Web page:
Although shearwaters showed diet specialization across years both, in breeding and non-breeding grounds, we did not find a correlation in the isotopic values between these two periods. This implies, for instance, that individuals with a high trophic level during breeding do not necessarily hold a high trophic level during non-breeding. Similar to the habitat inferred from SST, this result suggests that diet specialization may change between areas. Area-dependent dietary specialization may originate from changes in prey type between breeding and non-breeding areas. Indeed, target species of breeding Cory’s shearwaters are not necessarily found in non-breeding grounds. Namely, Atlantic horse mackerel (Trachurus trachurus) and European anchovy (Engraulis encrasicolus) are only present on the east coast of the Atlantic to northern Namibia, and are thus inaccessible to birds spending the non-breeding period in the west and central Atlantic and southern east African coast. Alternatively, different prey preferences depending on the area may originate from the observed differences in habitat preferences in each area, with neritic and oceanic habitats allocating different prey41. Accessibility to different prey can also explain the lack of correlation observed between breeding and non-breeding isotopic values of resident animals staying in the Canary Current year-round. Even when staying in the same area and habitat, prey accessibility can change due to seasonal movements, which occurs with sardines and horse mackerels performing seasonally latitudinal migrations in the Canary Current42.

The observed individual specialization in the different dimensions of the ecological niche may have consequences on individual fitness. We found some interesting tendencies regarding the implications of individual specialization on fitness, as indicated by fledging success. In the case of the diet, δ13C and δ15N values did not relate to fitness, but the degree of individual dietary specialization seems related to fledging success. Low and highly specialized individuals tended to exhibit lower fledging success than those medium specialized, although paired comparisons were only significant between intermediate and weakly specialized in δ13C during breeding and in δ15N during non-breeding. Higher fitness in intermediate individuals suggests stabilizing selection. This stabilizing selection, which crops the extremes and holds the intermediate phenotypes, is typical in stable environments with little variability43. Upwelling systems could be considered stable environments with high prey availability and spatiotemporal predictability. For instance, Benguela and Canary Current, were most individuals forage in the non-breeding and breeding period respectively44, are amongst the most important upwelling systems of the Atlantic45. In addition, shearwaters with a weak specialization in diet could be less efficient in resource exploitation than intermediate or highly specialized individuals, which may lead to lower breeding success4,24,46. Indeed, foraging specialization has been shown to increase breeding success in herring Gulls (Larus argentatus)46. Alternatively, a low breeding success in weakly specialized individuals may be related to the use of fishery discards. This resource is widely used by many seabird species, including shearwaters47, and it is also available in both, breeding and non-breeding grounds, of the studied shearwaters48. The exploitation of discards could be considered a specialized strategy, but the offered prey is variable in their isotopic values, which may lead to an apparently weakly specialized diet. Individuals exploiting discards may be less experienced and less efficient foragers and may also be those provisioning their chicks with suboptimal prey items from discards49. Highly specialized individuals showed similar or slightly lower breeding success than intermediate specialized ones, thus suggesting a limitation to positive effects of specialization, possibly related to a lower capability to cope with environmental stochasticity. Alternatively, the degree of specialization may just respond to different dietary strategies not necessarily related to fitness. Further research with higher sample sizes should ideally be undertaken to actually understand the influence of the degree of individual dietary specialization on the breeding success in long-lived species.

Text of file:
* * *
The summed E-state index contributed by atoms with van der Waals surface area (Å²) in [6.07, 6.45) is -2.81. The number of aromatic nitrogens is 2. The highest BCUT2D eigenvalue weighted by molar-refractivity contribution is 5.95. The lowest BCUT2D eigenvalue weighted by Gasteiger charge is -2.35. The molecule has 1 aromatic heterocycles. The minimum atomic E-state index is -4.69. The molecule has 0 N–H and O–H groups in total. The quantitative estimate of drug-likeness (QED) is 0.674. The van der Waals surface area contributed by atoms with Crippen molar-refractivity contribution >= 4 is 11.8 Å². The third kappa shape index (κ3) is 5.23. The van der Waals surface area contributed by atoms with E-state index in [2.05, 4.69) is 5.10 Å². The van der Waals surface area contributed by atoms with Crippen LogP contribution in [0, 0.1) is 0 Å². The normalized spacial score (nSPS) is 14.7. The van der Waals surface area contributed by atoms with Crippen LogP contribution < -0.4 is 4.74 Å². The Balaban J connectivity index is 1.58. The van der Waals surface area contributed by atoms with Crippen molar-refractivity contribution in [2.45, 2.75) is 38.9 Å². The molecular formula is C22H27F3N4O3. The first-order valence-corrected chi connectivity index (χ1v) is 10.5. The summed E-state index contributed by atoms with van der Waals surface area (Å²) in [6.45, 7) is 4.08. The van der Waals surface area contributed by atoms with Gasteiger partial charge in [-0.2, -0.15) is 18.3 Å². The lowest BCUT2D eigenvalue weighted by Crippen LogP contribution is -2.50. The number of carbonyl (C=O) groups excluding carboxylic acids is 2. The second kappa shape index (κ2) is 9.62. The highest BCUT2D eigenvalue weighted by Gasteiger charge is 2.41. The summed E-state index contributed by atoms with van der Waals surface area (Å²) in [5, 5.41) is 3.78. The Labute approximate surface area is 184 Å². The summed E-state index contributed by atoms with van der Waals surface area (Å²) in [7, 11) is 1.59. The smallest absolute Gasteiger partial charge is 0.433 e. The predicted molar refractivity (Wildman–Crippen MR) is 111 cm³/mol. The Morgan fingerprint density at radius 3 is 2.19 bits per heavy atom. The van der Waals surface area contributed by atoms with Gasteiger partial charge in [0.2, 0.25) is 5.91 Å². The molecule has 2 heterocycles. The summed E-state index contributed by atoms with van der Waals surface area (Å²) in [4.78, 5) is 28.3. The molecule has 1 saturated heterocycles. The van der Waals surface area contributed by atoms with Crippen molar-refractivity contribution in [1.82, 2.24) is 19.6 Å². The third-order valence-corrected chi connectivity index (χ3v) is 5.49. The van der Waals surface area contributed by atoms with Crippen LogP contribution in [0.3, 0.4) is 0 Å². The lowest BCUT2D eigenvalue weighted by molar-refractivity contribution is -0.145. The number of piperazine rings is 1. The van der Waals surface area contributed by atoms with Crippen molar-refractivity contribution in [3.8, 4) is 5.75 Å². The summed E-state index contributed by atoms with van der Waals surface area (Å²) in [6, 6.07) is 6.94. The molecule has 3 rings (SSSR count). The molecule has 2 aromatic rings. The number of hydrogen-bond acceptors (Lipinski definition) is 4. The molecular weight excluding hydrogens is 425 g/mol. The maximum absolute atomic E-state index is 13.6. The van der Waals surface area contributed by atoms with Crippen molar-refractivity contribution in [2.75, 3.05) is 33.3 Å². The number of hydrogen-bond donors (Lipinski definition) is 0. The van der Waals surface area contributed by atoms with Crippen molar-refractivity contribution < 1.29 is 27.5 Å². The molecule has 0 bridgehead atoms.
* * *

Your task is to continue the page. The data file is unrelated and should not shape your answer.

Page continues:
Contrarily, specialization in daily activity during non-breeding seemed to increase subsequent breeding success. However, taking into account the small sample size, with five weakly specialized, five intermediate specialized and two highly specialized individuals, these results should be interpreted with caution. Individual specialization in other aspects of the foraging strategies has been previously shown to be adaptive in other seabirds. For instance, successful breeders of black-browed albatross showed a substantially lower spatial niche than failed ones50, whereas repeatability in diving behaviour was related to foraging efficiency in great cormorants (Phalacrocorax carbo)51. Other studies with larger sample sizes are needed to understand the fitness implications of more nocturnal/diurnal behaviour on shearwaters.